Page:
Plans to install a temporary cycleway along the Salthill promenade in Galway has become a deeply divisive issue in the local community.
Well over 1,000 submissions were made to a public consultation process in the past week.
The Government has allocated €1 million for the project as part of the national plan to develop walking and cycling infrastructure.
A decision is expected from Galway City Council next month.
Community groups say the proposed temporary cycleway along the Salthill prom is the blue jewel in the crown of Galway's greenways - a safe and sustainable way to travel for people of all ages.
The proposed 3km lane is due to operate from March to September.
Cycle groups say it will transform the area and is a major step in meeting the city’s sustainable transport goals.
Martina Callinan, Deputy Chairperson of the Galway Cycling Campaign, said: "Mothers and fathers know these roads are treacherous and that's why they don’t cycle here with their children.
"This cycleway will give children, teenagers and their parents a real safe opportunity to get out of their cars and onto their bikes.
"Half of Galway’s residents live within a ten-minute cycle of a 3km route.
"Social change can be difficult. Some people will be inconvenienced but we have to look at the bigger picture. We have to look at the opportunity for Galway.
"We’ve been talking for two years about a temporary cycleway in Salthill to give kids and families an opportunity to cycle. Please just get on with it.
"Climate change doesn’t wait for anybody. Let’s try something new. Galway needs to do better. We have an opportunity. Let’s just grab it and go for it!"
Some local residents and business owners say it will create traffic mayhem and ruin livelihoods.
Catherine Shiel represents a group of businesses in Salthill Village who are opposed to the temporary cycleway.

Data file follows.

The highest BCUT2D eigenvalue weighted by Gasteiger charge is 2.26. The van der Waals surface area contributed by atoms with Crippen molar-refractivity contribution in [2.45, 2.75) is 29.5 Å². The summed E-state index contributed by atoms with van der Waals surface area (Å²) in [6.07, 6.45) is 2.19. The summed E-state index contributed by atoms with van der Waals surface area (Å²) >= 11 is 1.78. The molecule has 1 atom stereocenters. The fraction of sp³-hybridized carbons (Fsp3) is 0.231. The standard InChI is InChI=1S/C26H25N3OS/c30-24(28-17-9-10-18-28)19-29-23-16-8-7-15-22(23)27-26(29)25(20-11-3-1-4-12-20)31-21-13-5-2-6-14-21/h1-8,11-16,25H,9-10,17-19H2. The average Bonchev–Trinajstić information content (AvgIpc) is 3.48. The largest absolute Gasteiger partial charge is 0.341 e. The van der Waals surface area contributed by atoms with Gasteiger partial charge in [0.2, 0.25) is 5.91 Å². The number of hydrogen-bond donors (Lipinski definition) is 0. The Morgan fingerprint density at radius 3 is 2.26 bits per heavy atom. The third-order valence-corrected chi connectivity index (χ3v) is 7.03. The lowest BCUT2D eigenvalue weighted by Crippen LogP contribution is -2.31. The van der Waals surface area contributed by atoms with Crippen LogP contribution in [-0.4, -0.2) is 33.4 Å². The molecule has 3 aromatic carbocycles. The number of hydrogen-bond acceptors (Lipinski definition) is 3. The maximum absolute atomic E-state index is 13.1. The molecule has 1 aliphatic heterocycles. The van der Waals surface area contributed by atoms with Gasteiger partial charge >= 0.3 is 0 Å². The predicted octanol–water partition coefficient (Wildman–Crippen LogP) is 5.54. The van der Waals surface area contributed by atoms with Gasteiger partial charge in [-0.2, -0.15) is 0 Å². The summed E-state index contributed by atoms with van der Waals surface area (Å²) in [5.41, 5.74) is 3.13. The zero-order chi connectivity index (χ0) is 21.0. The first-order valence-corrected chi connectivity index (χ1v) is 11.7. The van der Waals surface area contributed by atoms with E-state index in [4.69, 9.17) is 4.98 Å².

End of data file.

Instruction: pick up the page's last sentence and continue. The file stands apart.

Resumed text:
"This will be a disaster because it hasn't been planned out properly," she said.
"And we have never been opposed to a shared cycleway and walkway along the promenade but the options we have been presented with are totally unsustainable.
"It would be a disaster for our sector particularly during the summer season when the cycleway would be up and running.
"Then of course you have the issue with all of the traffic that is going to be forced through the residential areas and Galway in itself is a gridlock at the best of times.
"So we really feel that this has been very badly planned and these options are an absolute no, no for us."
The Mayor of Galway City, Colette Connolly, proposed the motion for the cycleway last September and it was voted through by 17 to 1.
She previously said: "There is a whole sea change in Galway and people are sick, sore and tired of being second class citizens.
"As a pedestrian and as a cyclist it was very important to get the councillors on board."
Some councillors have since said there was a lack of detail and no proper council debate at the time.
The option favoured by cycling groups includes keeping a two way traffic system along the prom as far as the roundabout at the Blackrock diving board.
Then the 600 metre route between Blackrock and the Bearna Road junction becomes one way for cyclists heading westwards and one way for drivers heading east from Bearna.
For local residents and businesses this means drivers can no longer access a key route heading towards Connemara.
Sean O'Farrell runs a filling station and shop on this section of road and currently sells around 40,000 litres of fuel a week.
"My business will be in serious trouble because we depend on return trade.," Mr O'Farrell said.
"I have 12 people working for me at the moment but that would go down to three or four at most.
"We're here for the last 50 years. There was no consultation, it was railroaded through, not thought out.
"They want to close the road for 600 metres heading towards towards the main Connemara road which means it will be twice as busy now."
Jacqui O'Dowd is a regular cyclist and swimmer. She disputes the issues about access to Connemara.
"People trying to get to Connemara is a huge issue already because this city is gridlocked so I don’t buy into that argument," Ms O'Dowd said.
"For every cyclist that you have cycling that’s one less car choking up the roads to Connemara so I don’t buy the argument that this will make Connemara less accessible.
"I’m also a motorist but it’s actually quicker for me to cycle to Blackrock every day from where I live - 11km away - than it is for me to drive.
"The days I come out to meet my friends when I’m in my car, to swim at 11.30, I’m always late if I’m driving. There’s just no parking."
Shane Flaherty runs nearby Knocknacarra Florists.